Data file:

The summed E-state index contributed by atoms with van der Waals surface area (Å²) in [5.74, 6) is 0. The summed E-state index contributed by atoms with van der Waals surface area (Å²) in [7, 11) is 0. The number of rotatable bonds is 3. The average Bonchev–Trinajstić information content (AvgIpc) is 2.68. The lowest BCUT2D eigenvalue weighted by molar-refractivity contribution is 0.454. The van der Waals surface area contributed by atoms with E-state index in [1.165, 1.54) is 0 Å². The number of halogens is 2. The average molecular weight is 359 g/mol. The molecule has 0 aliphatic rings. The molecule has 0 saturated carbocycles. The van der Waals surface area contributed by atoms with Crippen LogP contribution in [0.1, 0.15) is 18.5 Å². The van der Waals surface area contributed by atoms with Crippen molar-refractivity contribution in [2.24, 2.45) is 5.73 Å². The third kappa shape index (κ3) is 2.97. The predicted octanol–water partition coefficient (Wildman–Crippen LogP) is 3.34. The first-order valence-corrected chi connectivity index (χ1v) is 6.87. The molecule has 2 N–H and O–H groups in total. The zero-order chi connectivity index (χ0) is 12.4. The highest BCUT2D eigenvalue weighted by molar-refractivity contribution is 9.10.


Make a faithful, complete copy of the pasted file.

The summed E-state index contributed by atoms with van der Waals surface area (Å²) in [5.74, 6) is 0. The summed E-state index contributed by atoms with van der Waals surface area (Å²) in [7, 11) is 0. The number of rotatable bonds is 3. The average Bonchev–Trinajstić information content (AvgIpc) is 2.68. The lowest BCUT2D eigenvalue weighted by molar-refractivity contribution is 0.454. The van der Waals surface area contributed by atoms with E-state index in [1.165, 1.54) is 0 Å². The number of halogens is 2. The average molecular weight is 359 g/mol. The molecule has 0 aliphatic rings. The molecule has 0 saturated carbocycles. The van der Waals surface area contributed by atoms with Crippen LogP contribution in [0.1, 0.15) is 18.5 Å². The van der Waals surface area contributed by atoms with Crippen molar-refractivity contribution in [2.24, 2.45) is 5.73 Å². The third kappa shape index (κ3) is 2.97. The predicted octanol–water partition coefficient (Wildman–Crippen LogP) is 3.34. The first-order valence-corrected chi connectivity index (χ1v) is 6.87. The molecule has 2 N–H and O–H groups in total. The zero-order chi connectivity index (χ0) is 12.4. The highest BCUT2D eigenvalue weighted by molar-refractivity contribution is 9.10.